12) Ultrasonic horn with frequency decreasing until it stops working, what is the solution?

FAQ: Every day I need to retune the ultrasonic generator and after a short time the tuning point is no longer good again. Then I repeat the horn tuning procedure. Initially the horn frequency was near 20.00 kHz, but after few days of testing and retuning, the frequency decreased to 19.50 kHz. At the end, it was impossible to retune it. What can be the cause of this problem? Too much pressure? Material composition? What is the solution? Mr. D.S.

Sonotrode cracked at the stud level with confirmation by liquid penetrant inspection.

Sonotrode cracked at the stud level with confirmation by liquid penetrant inspection.

The issue and evolution described is typical of crack nucleation and growth as a result of material fatigue. The fatigue process is caused by stress concentration and accelerated by temperature, what may be favored by poor design and insufficient cooling. Straight corners and scratches also act as stress concentrators. The alloy is also critical because the material should be fatigue-resistant and should not heat up because of ultrasonic vibration. The stud holes' bottom on the cracked horn shown in the figure is in the same level where the crack occurred (the crack is highlighted by dye penetrating test).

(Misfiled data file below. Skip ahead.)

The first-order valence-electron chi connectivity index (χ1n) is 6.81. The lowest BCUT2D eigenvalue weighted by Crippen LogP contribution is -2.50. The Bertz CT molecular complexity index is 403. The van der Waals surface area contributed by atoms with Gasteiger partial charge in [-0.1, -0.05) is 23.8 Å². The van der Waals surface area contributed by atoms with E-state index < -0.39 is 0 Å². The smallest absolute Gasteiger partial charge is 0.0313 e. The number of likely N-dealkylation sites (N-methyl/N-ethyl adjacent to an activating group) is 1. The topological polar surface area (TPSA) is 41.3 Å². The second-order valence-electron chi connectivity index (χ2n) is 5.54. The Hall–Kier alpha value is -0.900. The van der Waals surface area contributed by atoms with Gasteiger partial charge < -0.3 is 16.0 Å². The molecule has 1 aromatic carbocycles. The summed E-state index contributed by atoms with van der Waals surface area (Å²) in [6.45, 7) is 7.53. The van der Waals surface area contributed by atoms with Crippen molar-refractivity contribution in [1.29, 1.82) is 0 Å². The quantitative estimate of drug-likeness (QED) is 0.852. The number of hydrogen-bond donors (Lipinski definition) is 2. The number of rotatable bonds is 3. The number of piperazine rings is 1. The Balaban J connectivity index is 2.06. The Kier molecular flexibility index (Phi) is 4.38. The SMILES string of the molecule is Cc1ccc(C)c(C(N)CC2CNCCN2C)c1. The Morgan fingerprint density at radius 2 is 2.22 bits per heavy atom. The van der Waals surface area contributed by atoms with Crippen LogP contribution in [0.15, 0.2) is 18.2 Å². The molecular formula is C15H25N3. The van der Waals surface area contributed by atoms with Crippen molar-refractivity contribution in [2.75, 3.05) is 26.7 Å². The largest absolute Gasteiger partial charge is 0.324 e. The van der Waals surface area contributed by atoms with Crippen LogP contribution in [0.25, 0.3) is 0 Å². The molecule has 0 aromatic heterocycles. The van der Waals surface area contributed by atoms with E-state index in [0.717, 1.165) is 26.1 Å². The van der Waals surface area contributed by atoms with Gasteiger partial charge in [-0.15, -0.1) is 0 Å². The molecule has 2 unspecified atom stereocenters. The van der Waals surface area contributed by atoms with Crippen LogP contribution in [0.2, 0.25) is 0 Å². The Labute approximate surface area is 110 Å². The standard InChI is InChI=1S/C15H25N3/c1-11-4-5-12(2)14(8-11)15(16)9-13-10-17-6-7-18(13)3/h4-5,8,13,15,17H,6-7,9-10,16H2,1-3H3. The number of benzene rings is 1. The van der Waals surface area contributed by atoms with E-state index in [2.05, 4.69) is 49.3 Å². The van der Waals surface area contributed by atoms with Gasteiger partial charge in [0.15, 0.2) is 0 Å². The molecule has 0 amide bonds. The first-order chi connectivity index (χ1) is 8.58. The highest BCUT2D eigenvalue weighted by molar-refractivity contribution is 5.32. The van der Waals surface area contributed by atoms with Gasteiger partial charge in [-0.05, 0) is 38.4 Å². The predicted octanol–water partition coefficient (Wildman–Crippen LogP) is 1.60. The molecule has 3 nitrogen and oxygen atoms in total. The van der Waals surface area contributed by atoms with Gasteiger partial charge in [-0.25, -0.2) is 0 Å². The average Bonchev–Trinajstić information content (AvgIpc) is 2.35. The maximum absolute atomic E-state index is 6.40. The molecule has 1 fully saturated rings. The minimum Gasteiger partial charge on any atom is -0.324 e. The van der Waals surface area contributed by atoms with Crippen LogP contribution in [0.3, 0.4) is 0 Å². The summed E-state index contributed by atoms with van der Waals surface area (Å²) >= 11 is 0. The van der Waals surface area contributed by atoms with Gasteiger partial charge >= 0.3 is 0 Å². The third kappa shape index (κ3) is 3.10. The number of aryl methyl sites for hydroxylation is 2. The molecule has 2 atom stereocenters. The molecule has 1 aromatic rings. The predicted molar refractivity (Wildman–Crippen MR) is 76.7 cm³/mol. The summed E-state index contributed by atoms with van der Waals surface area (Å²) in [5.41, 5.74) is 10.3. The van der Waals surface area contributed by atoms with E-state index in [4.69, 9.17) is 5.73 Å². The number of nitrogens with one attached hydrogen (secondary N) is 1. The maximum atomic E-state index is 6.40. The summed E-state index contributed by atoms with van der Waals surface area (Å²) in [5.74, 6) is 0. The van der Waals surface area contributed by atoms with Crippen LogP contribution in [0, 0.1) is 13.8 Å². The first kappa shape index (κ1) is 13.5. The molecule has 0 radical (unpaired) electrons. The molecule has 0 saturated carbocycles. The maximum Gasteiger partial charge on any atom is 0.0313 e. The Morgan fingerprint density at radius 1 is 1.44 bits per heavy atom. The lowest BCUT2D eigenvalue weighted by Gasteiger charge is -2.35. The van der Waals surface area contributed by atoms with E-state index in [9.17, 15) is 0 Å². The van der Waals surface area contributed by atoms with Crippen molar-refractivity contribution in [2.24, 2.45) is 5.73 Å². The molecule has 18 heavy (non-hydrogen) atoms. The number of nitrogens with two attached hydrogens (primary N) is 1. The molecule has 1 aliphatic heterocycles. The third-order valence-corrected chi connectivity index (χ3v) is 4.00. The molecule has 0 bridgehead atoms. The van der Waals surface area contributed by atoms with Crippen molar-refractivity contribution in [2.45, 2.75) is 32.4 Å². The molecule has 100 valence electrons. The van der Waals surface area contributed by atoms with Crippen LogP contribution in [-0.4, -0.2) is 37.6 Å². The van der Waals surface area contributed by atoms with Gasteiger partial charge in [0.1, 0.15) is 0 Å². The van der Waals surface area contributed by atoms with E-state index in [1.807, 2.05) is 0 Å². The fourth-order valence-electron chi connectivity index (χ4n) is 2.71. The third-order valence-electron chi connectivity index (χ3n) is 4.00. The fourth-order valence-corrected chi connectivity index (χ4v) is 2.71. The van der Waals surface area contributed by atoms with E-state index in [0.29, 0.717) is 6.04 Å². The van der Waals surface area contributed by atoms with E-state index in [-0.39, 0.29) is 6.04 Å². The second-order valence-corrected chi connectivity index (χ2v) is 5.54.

It is not possible to refurbish a cracked horn, so if that is the case, it must be replaced immediately to avoid damaging other parts or the generator. Do not wait for the crack to grow neither try to retune it. Annoyingly high pitch sound is typical of cracked horns, the sound is generated by the crack walls friction during vibration at high power.

Use only moderated torque to mount the ultrasonic stack. To couple the converter to the booster and the booster to the horn, 35 Nm is enough for 20 kHz equipment. To reinsert the horn stud, the torque is much lower, 2 Nm is enough. Too much torque contributes to stress increase and crack nucleation.

Learn more about tuning of ultrasonic horns and testing of acoustic stacks.